(Reuters) - Libya is lifting force majeure from the eastern Zueitina oil port on Monday, state-run National Oil Corp (NOC) said, paving the way to restart exports at a second port after a deal with rebels to unblock major terminals.
Marketing for the sale of oil in the port's tanks would start from Tuesday after Libya lifted the waiver of its oil contracts, NOC spokesman Mohammed El Harari said.
Zueitina, with a capacity to ship 70,000 barrels per day (b[bpd), is one of four eastern ports to be reopened after the government reached an agreement with rebels who had been controlling them since summer.
The 110,000 bpd Hariga port in Tobruk is the only one so far to have reopened since the agreement three weeks ago. Zueitina was also meant to restart business, but the government said it was delayed by technical problems due to the long closure.
The larger terminals Ras Lanuf and Es Sider were also meant to reopen within four weeks, but there have been delays as the rebels have accused the government of not fulfilling all the parts of the deal, including paying financial compensation.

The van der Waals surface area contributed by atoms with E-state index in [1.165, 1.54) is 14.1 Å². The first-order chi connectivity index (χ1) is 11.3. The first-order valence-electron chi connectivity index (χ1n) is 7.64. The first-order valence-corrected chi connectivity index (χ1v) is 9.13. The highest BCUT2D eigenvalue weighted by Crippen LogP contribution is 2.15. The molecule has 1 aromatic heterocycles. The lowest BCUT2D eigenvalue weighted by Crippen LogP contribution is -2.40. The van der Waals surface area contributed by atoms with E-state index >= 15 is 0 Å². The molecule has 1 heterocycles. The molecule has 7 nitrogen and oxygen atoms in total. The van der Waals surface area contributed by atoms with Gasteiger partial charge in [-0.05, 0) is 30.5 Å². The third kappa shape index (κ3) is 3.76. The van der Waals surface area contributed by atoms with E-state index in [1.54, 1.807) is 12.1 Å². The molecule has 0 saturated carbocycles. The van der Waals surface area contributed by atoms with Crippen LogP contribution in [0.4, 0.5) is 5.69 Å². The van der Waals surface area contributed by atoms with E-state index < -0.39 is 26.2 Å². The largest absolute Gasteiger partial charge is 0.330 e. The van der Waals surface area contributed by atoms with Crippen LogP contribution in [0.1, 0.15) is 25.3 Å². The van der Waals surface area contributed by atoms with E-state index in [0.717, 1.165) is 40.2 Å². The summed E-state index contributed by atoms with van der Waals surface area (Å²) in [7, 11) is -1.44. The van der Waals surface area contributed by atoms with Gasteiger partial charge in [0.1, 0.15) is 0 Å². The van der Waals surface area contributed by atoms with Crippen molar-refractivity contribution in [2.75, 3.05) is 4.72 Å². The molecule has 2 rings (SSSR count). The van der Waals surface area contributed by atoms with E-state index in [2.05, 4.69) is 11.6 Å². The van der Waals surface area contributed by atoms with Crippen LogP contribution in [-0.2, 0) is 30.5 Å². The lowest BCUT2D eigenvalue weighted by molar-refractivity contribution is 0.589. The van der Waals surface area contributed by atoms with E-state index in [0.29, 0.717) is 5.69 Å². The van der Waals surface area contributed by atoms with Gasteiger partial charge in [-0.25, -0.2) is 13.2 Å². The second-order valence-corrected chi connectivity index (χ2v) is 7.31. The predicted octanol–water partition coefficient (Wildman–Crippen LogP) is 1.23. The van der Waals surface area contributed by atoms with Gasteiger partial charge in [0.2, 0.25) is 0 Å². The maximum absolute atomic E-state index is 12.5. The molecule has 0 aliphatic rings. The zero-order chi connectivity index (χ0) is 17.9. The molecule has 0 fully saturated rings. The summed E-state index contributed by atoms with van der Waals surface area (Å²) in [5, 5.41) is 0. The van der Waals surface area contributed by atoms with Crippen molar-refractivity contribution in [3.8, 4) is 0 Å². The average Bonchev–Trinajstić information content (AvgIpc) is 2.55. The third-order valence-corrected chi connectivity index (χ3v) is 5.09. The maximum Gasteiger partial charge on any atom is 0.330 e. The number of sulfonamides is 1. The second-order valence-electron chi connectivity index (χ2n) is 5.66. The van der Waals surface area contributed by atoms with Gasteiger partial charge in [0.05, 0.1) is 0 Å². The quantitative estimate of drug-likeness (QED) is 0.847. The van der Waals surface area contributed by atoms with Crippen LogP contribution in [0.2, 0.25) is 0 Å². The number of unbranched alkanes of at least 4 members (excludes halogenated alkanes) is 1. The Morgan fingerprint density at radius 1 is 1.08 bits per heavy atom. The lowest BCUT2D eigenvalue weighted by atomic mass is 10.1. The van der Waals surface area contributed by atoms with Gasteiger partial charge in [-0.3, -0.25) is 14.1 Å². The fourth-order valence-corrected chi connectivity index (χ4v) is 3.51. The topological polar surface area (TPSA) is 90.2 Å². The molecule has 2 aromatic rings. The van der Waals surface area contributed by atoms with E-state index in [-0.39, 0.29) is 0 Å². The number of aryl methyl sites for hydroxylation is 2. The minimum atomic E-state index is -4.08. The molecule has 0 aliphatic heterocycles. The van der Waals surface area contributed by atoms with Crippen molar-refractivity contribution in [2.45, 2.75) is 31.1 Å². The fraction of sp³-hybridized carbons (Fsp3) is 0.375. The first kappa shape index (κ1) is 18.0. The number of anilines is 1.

Libya had produced around 1.4 million bpd before last summer, with the four ports accounting for more than 700,000 bpd.
Under the agreement, the rebels will be reintegrated into the state oil security force, from which they defected last summer when they occupied the ports to press for a share of oil export revenue.
On Sunday, Justice Minister Salah Merghani told reporters the government was working day and night to fulfil its part of the deal.
Diplomats expect both sides to implement the deal eventually as Libya badly needs the oil revenue, but tactical manoeuvres and mutual mistrust are likely to cause delays.
The dispute is only part of the widespread disruption in the OPEC producer, where the government cannot control militias who helped oust former strongman Muammar Gaddafi in 2011 but then held on to their weapons and have made demands by seizing oilfields or government ministries.